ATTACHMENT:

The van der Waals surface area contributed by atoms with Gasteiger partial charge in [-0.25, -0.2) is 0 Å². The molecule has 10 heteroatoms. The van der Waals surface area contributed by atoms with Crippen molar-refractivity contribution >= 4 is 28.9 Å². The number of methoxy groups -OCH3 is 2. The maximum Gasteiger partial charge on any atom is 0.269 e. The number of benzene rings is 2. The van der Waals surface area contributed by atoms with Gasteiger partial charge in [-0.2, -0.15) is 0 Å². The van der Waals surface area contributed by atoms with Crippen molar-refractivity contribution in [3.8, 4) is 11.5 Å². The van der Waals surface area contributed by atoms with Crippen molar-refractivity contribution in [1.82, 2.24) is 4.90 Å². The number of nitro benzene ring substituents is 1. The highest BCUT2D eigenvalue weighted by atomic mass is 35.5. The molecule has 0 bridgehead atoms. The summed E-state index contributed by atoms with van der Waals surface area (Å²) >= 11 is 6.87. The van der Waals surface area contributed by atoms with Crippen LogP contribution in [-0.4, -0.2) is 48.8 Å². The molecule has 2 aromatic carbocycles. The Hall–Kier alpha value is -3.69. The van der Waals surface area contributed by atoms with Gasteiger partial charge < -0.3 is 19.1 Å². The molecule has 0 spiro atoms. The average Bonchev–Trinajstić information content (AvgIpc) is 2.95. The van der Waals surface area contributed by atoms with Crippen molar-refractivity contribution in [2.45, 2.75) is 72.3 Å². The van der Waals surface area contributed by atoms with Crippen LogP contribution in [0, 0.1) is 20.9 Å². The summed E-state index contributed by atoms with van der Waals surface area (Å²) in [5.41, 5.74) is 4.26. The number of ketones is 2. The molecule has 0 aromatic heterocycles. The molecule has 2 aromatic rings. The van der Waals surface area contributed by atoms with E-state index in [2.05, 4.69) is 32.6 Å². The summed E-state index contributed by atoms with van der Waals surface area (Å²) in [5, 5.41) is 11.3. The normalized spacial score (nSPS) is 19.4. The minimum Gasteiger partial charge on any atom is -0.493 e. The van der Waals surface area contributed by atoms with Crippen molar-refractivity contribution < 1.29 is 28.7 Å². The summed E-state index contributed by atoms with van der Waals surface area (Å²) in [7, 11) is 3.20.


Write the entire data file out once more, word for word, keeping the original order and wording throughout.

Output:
The van der Waals surface area contributed by atoms with Gasteiger partial charge in [-0.25, -0.2) is 0 Å². The molecule has 10 heteroatoms. The van der Waals surface area contributed by atoms with Crippen molar-refractivity contribution >= 4 is 28.9 Å². The number of methoxy groups -OCH3 is 2. The maximum Gasteiger partial charge on any atom is 0.269 e. The number of benzene rings is 2. The van der Waals surface area contributed by atoms with Gasteiger partial charge in [-0.2, -0.15) is 0 Å². The van der Waals surface area contributed by atoms with Crippen molar-refractivity contribution in [3.8, 4) is 11.5 Å². The van der Waals surface area contributed by atoms with Crippen molar-refractivity contribution in [1.82, 2.24) is 4.90 Å². The number of nitro benzene ring substituents is 1. The highest BCUT2D eigenvalue weighted by atomic mass is 35.5. The molecule has 0 bridgehead atoms. The summed E-state index contributed by atoms with van der Waals surface area (Å²) >= 11 is 6.87. The van der Waals surface area contributed by atoms with Crippen LogP contribution in [-0.4, -0.2) is 48.8 Å². The molecule has 2 aromatic carbocycles. The Hall–Kier alpha value is -3.69. The van der Waals surface area contributed by atoms with Gasteiger partial charge < -0.3 is 19.1 Å². The molecule has 0 spiro atoms. The average Bonchev–Trinajstić information content (AvgIpc) is 2.95. The van der Waals surface area contributed by atoms with Crippen molar-refractivity contribution in [2.45, 2.75) is 72.3 Å². The van der Waals surface area contributed by atoms with Crippen LogP contribution in [0, 0.1) is 20.9 Å². The summed E-state index contributed by atoms with van der Waals surface area (Å²) in [5.41, 5.74) is 4.26. The number of ketones is 2. The molecule has 0 aromatic heterocycles. The molecule has 2 aromatic rings. The van der Waals surface area contributed by atoms with E-state index in [2.05, 4.69) is 32.6 Å². The summed E-state index contributed by atoms with van der Waals surface area (Å²) in [5, 5.41) is 11.3. The normalized spacial score (nSPS) is 19.4. The minimum Gasteiger partial charge on any atom is -0.493 e. The van der Waals surface area contributed by atoms with Crippen molar-refractivity contribution < 1.29 is 28.7 Å². The summed E-state index contributed by atoms with van der Waals surface area (Å²) in [7, 11) is 3.20.